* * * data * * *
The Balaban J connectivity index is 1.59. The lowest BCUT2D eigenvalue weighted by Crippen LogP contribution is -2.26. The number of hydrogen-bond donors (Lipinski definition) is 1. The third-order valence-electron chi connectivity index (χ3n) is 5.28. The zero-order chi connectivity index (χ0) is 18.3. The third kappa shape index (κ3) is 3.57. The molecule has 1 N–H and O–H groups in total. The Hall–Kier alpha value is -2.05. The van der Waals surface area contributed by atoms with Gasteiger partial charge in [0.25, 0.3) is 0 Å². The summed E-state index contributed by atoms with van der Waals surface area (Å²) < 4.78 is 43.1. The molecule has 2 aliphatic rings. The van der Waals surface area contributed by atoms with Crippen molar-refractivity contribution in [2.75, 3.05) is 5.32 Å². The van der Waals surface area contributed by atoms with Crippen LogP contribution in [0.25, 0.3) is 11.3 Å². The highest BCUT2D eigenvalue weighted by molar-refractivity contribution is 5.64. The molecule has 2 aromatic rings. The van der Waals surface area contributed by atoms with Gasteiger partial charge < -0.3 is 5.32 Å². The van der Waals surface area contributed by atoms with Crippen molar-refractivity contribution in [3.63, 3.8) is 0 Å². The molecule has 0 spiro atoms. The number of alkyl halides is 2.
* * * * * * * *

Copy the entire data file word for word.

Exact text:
The Balaban J connectivity index is 1.59. The lowest BCUT2D eigenvalue weighted by Crippen LogP contribution is -2.26. The number of hydrogen-bond donors (Lipinski definition) is 1. The third-order valence-electron chi connectivity index (χ3n) is 5.28. The zero-order chi connectivity index (χ0) is 18.3. The third kappa shape index (κ3) is 3.57. The molecule has 1 N–H and O–H groups in total. The Hall–Kier alpha value is -2.05. The van der Waals surface area contributed by atoms with Gasteiger partial charge in [0.25, 0.3) is 0 Å². The summed E-state index contributed by atoms with van der Waals surface area (Å²) < 4.78 is 43.1. The molecule has 2 aliphatic rings. The van der Waals surface area contributed by atoms with Crippen molar-refractivity contribution in [2.75, 3.05) is 5.32 Å². The van der Waals surface area contributed by atoms with Crippen LogP contribution in [0.25, 0.3) is 11.3 Å². The highest BCUT2D eigenvalue weighted by molar-refractivity contribution is 5.64. The molecule has 2 aromatic rings. The van der Waals surface area contributed by atoms with Gasteiger partial charge < -0.3 is 5.32 Å². The van der Waals surface area contributed by atoms with Crippen molar-refractivity contribution in [3.63, 3.8) is 0 Å². The molecule has 0 spiro atoms. The number of alkyl halides is 2.